Making Adjustments With Generic Antidepressants
Gabrielle Melin, MD, a psychiatrist at the Mayo Clinic in Minnesota, agrees.
“In my experience it’s a minority, but if someone says, ‘I switched to generic citalopram and went downhill,’ I’m going to pay attention. I’ll consider other factors that may have brought back the symptoms. But if the patient can afford the brand name, we may switch back, or we may try some other medication. It depends on the patient.”
Sometimes, therapists say, it’s just a matter of adjusting the dose. The same patient who did well on 20 micrograms of Celexa might need, say, 30 or 40 milligrams of the generic citalopram to get the same effect.
So What’s the Bottom Line With Generic Antidepressants?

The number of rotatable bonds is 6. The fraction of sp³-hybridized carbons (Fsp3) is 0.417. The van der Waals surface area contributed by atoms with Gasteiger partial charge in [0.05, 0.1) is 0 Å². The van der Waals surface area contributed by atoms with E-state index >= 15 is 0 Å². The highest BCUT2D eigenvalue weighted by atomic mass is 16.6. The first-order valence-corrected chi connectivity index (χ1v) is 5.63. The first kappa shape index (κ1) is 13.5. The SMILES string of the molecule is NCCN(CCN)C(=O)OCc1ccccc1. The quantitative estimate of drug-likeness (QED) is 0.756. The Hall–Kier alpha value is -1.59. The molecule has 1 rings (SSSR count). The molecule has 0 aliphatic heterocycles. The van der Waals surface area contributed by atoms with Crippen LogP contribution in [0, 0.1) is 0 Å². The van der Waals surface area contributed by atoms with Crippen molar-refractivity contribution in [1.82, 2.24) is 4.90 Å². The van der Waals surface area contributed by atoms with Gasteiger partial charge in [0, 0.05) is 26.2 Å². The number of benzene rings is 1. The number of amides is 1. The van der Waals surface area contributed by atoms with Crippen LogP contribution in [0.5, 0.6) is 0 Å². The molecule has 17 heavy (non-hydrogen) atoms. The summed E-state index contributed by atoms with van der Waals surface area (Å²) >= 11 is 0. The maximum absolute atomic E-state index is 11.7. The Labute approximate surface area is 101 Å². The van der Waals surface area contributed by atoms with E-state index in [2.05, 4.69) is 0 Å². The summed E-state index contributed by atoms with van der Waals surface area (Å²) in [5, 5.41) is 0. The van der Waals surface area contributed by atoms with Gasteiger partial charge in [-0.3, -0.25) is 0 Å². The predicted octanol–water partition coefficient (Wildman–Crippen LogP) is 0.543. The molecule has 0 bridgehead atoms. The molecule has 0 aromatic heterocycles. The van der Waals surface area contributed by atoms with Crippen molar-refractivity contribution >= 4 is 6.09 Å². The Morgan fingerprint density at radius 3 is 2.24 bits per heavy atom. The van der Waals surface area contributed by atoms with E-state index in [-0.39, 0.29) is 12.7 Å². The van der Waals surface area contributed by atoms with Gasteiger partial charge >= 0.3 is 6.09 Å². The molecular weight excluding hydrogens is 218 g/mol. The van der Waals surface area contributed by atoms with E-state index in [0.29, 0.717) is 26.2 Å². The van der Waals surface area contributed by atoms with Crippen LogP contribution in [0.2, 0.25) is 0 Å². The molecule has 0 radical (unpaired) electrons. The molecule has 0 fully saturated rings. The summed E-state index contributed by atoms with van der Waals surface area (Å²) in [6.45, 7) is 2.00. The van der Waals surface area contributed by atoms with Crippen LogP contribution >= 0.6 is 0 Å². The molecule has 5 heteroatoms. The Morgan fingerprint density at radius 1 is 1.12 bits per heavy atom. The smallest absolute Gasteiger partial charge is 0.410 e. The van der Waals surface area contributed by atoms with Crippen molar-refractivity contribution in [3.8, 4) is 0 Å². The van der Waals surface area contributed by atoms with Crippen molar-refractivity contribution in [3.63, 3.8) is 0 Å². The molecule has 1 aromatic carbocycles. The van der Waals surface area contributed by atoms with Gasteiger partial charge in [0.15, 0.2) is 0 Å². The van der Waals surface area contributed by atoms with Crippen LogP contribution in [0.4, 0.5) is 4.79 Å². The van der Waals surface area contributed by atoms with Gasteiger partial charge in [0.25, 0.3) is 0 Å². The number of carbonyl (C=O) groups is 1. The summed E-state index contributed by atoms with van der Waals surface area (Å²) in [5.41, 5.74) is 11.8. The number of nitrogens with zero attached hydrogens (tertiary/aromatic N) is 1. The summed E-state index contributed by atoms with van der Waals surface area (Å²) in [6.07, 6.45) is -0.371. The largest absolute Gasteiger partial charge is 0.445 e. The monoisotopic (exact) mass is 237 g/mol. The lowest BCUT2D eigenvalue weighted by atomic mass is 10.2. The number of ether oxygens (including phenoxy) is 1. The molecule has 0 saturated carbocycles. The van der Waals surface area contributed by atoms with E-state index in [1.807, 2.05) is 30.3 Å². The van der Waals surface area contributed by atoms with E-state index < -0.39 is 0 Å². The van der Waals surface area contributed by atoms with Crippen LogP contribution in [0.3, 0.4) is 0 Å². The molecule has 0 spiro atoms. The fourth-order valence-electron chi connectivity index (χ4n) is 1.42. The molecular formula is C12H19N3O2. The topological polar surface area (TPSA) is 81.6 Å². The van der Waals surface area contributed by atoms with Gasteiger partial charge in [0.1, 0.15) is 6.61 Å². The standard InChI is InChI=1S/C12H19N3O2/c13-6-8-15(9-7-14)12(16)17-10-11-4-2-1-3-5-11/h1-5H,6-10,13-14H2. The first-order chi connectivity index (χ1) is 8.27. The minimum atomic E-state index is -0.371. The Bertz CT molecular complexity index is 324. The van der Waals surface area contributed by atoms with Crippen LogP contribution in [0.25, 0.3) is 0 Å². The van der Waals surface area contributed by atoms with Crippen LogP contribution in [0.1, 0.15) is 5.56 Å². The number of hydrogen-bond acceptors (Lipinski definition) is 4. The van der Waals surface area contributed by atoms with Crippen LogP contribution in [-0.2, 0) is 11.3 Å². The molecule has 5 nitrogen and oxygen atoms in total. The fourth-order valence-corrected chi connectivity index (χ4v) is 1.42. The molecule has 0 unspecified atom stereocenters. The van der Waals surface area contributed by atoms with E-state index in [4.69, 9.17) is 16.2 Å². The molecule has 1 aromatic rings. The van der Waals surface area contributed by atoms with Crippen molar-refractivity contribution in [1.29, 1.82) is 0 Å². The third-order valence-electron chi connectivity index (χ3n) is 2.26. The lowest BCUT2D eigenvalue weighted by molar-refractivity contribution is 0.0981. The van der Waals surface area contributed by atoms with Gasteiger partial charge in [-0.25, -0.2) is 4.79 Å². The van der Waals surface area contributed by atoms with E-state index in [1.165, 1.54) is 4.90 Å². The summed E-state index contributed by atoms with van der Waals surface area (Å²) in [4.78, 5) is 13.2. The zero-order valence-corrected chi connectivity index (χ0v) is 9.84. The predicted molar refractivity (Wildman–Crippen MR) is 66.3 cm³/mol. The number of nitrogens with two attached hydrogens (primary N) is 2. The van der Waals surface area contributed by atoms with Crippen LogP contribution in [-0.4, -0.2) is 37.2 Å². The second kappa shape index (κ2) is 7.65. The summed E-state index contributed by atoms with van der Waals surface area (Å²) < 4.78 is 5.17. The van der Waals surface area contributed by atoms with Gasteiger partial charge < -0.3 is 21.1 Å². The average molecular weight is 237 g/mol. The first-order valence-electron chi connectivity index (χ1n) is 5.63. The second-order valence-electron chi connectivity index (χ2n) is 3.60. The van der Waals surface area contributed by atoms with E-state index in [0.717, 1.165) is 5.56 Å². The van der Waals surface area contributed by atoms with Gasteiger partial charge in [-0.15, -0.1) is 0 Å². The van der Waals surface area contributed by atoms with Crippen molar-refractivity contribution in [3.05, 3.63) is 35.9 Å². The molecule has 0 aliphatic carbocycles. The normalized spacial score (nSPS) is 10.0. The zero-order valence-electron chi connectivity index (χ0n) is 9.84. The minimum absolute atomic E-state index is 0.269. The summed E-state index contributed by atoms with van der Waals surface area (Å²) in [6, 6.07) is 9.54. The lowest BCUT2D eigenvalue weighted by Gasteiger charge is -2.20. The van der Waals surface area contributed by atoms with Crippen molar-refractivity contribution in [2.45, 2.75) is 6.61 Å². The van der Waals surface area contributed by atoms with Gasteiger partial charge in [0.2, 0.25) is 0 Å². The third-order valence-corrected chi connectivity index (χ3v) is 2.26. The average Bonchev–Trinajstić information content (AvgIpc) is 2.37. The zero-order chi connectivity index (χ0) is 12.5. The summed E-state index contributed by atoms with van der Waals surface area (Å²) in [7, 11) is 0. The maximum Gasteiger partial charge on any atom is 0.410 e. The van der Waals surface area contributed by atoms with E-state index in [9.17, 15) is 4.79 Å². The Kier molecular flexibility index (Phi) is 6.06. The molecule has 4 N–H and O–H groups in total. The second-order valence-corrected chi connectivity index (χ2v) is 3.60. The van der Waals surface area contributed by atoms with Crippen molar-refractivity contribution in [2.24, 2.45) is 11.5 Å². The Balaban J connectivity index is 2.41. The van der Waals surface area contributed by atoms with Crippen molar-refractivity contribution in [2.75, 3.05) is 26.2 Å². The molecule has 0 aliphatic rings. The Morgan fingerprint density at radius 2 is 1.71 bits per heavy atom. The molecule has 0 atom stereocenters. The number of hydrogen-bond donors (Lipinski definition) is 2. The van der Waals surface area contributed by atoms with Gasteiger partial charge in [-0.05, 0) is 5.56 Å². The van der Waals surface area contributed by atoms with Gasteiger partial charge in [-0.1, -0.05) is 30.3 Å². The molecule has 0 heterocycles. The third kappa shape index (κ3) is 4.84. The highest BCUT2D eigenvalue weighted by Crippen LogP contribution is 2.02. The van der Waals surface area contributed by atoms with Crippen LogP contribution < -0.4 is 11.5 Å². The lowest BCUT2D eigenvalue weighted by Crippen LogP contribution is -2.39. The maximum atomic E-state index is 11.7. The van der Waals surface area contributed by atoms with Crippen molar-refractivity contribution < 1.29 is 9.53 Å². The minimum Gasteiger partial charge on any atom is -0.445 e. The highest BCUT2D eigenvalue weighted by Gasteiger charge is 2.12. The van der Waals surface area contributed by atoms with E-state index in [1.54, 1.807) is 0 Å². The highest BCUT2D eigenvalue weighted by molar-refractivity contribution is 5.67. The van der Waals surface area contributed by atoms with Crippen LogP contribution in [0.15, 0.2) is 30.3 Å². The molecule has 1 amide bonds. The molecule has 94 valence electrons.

Psychiatrists have little data to work with when making decisions about the use of generics, largely because there is not a great deal of research on their use. The companies that make them have no interest in paying for dose-comparing clinical trials. Neither do the makers of the brand-name drugs that the generics replace, says Bradley Gaynes, MD, MPH, a psychiatrist and professor of psychiatry at the University of North Carolina, Chapel Hill.
“It’s the kind of thing that the National Institutes of Health might want to study, but they are usually interested in what’s the best new thing,” says Gaynes. “Pharmaceutical companies aren’t likely to fund a study unless they are confident their drug will do better.”
The bottom line is, in general, generic antidepressants are safe and effective. But as with any medicine, it’s important to keep track of how it affects you and discuss any concerns about it with your doctor.